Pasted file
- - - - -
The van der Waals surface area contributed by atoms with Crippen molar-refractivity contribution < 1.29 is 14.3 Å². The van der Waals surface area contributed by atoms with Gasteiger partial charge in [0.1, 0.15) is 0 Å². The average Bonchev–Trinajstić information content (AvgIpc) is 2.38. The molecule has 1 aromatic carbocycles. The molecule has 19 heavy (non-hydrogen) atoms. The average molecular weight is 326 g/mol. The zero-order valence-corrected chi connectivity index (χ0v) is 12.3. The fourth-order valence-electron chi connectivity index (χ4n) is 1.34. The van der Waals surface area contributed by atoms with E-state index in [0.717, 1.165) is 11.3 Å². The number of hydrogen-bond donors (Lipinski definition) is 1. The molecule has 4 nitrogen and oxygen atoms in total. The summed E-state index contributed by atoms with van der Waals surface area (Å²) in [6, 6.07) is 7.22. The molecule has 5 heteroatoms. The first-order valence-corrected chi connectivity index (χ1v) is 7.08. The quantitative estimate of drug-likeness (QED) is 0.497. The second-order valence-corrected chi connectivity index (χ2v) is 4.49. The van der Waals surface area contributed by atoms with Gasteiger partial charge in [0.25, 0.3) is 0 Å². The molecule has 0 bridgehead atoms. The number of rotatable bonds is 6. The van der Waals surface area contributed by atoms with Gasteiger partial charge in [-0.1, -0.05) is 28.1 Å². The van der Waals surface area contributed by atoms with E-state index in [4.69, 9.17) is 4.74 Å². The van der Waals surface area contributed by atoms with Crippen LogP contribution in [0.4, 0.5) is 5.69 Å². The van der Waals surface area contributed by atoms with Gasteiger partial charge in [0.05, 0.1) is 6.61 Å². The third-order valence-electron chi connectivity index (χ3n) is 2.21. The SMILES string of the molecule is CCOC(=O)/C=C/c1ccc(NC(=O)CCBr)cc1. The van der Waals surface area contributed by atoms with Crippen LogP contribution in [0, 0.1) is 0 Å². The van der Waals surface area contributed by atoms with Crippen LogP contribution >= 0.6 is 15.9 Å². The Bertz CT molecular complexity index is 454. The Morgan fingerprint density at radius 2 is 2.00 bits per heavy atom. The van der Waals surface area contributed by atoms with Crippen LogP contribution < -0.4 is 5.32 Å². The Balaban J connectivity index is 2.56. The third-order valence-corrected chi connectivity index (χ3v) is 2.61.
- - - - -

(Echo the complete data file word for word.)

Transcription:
The van der Waals surface area contributed by atoms with Crippen molar-refractivity contribution < 1.29 is 14.3 Å². The van der Waals surface area contributed by atoms with Gasteiger partial charge in [0.1, 0.15) is 0 Å². The average Bonchev–Trinajstić information content (AvgIpc) is 2.38. The molecule has 1 aromatic carbocycles. The molecule has 19 heavy (non-hydrogen) atoms. The average molecular weight is 326 g/mol. The zero-order valence-corrected chi connectivity index (χ0v) is 12.3. The fourth-order valence-electron chi connectivity index (χ4n) is 1.34. The van der Waals surface area contributed by atoms with E-state index in [0.717, 1.165) is 11.3 Å². The number of hydrogen-bond donors (Lipinski definition) is 1. The molecule has 4 nitrogen and oxygen atoms in total. The summed E-state index contributed by atoms with van der Waals surface area (Å²) in [6, 6.07) is 7.22. The molecule has 5 heteroatoms. The first-order valence-corrected chi connectivity index (χ1v) is 7.08. The quantitative estimate of drug-likeness (QED) is 0.497. The second-order valence-corrected chi connectivity index (χ2v) is 4.49. The van der Waals surface area contributed by atoms with Gasteiger partial charge in [0.25, 0.3) is 0 Å². The molecule has 0 bridgehead atoms. The number of rotatable bonds is 6. The van der Waals surface area contributed by atoms with Gasteiger partial charge in [-0.1, -0.05) is 28.1 Å². The van der Waals surface area contributed by atoms with E-state index in [4.69, 9.17) is 4.74 Å². The van der Waals surface area contributed by atoms with Crippen LogP contribution in [0.4, 0.5) is 5.69 Å². The van der Waals surface area contributed by atoms with Gasteiger partial charge in [0.05, 0.1) is 6.61 Å². The third-order valence-electron chi connectivity index (χ3n) is 2.21. The SMILES string of the molecule is CCOC(=O)/C=C/c1ccc(NC(=O)CCBr)cc1. The van der Waals surface area contributed by atoms with Crippen LogP contribution in [0, 0.1) is 0 Å². The van der Waals surface area contributed by atoms with Crippen LogP contribution >= 0.6 is 15.9 Å². The Bertz CT molecular complexity index is 454. The Morgan fingerprint density at radius 2 is 2.00 bits per heavy atom. The van der Waals surface area contributed by atoms with Crippen LogP contribution < -0.4 is 5.32 Å². The Balaban J connectivity index is 2.56. The third-order valence-corrected chi connectivity index (χ3v) is 2.61.